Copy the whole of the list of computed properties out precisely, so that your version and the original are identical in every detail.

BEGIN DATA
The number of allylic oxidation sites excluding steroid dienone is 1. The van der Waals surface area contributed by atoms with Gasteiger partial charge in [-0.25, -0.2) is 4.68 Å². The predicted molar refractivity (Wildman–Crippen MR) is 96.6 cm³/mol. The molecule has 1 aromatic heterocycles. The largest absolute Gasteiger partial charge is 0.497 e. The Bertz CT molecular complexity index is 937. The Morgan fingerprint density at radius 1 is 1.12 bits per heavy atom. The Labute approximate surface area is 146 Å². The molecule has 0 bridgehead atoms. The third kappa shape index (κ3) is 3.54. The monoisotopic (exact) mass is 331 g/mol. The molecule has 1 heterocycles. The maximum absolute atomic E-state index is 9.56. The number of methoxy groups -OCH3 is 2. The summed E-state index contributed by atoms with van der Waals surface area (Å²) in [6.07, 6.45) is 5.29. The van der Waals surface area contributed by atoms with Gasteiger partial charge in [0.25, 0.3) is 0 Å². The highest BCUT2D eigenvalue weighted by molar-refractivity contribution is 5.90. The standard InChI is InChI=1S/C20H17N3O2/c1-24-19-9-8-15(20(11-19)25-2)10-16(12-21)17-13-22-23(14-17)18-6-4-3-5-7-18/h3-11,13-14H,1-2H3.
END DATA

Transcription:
The number of allylic oxidation sites excluding steroid dienone is 1. The van der Waals surface area contributed by atoms with Gasteiger partial charge in [-0.25, -0.2) is 4.68 Å². The predicted molar refractivity (Wildman–Crippen MR) is 96.6 cm³/mol. The molecule has 1 aromatic heterocycles. The largest absolute Gasteiger partial charge is 0.497 e. The Bertz CT molecular complexity index is 937. The Morgan fingerprint density at radius 1 is 1.12 bits per heavy atom. The Labute approximate surface area is 146 Å². The molecule has 0 bridgehead atoms. The third kappa shape index (κ3) is 3.54. The monoisotopic (exact) mass is 331 g/mol. The molecule has 1 heterocycles. The maximum absolute atomic E-state index is 9.56. The number of methoxy groups -OCH3 is 2. The summed E-state index contributed by atoms with van der Waals surface area (Å²) in [6.07, 6.45) is 5.29. The van der Waals surface area contributed by atoms with Gasteiger partial charge in [0.25, 0.3) is 0 Å². The highest BCUT2D eigenvalue weighted by molar-refractivity contribution is 5.90. The standard InChI is InChI=1S/C20H17N3O2/c1-24-19-9-8-15(20(11-19)25-2)10-16(12-21)17-13-22-23(14-17)18-6-4-3-5-7-18/h3-11,13-14H,1-2H3.